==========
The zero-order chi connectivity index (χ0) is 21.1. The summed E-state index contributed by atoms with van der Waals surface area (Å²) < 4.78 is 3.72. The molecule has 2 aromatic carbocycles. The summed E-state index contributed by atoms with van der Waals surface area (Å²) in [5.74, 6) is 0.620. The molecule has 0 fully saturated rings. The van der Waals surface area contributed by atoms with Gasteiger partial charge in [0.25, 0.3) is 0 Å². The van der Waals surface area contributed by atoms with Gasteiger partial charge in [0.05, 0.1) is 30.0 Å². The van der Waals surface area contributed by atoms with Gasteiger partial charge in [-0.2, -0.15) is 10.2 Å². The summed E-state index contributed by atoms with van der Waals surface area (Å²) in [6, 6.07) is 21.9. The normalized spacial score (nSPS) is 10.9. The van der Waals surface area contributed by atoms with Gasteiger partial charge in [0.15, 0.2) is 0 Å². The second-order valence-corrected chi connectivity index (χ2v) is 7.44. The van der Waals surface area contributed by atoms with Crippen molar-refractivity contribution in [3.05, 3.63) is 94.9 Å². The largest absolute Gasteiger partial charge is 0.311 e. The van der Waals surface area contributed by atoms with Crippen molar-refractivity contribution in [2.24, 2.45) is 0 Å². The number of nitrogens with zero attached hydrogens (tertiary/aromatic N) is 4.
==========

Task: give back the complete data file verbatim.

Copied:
The zero-order chi connectivity index (χ0) is 21.1. The summed E-state index contributed by atoms with van der Waals surface area (Å²) < 4.78 is 3.72. The molecule has 2 aromatic carbocycles. The summed E-state index contributed by atoms with van der Waals surface area (Å²) in [5.74, 6) is 0.620. The molecule has 0 fully saturated rings. The van der Waals surface area contributed by atoms with Gasteiger partial charge in [0.25, 0.3) is 0 Å². The van der Waals surface area contributed by atoms with Gasteiger partial charge in [0.05, 0.1) is 30.0 Å². The van der Waals surface area contributed by atoms with Gasteiger partial charge in [-0.2, -0.15) is 10.2 Å². The summed E-state index contributed by atoms with van der Waals surface area (Å²) in [6, 6.07) is 21.9. The normalized spacial score (nSPS) is 10.9. The van der Waals surface area contributed by atoms with Gasteiger partial charge in [0.15, 0.2) is 0 Å². The second-order valence-corrected chi connectivity index (χ2v) is 7.44. The van der Waals surface area contributed by atoms with Crippen molar-refractivity contribution in [3.05, 3.63) is 94.9 Å². The largest absolute Gasteiger partial charge is 0.311 e. The van der Waals surface area contributed by atoms with Crippen molar-refractivity contribution in [2.24, 2.45) is 0 Å². The number of nitrogens with zero attached hydrogens (tertiary/aromatic N) is 4.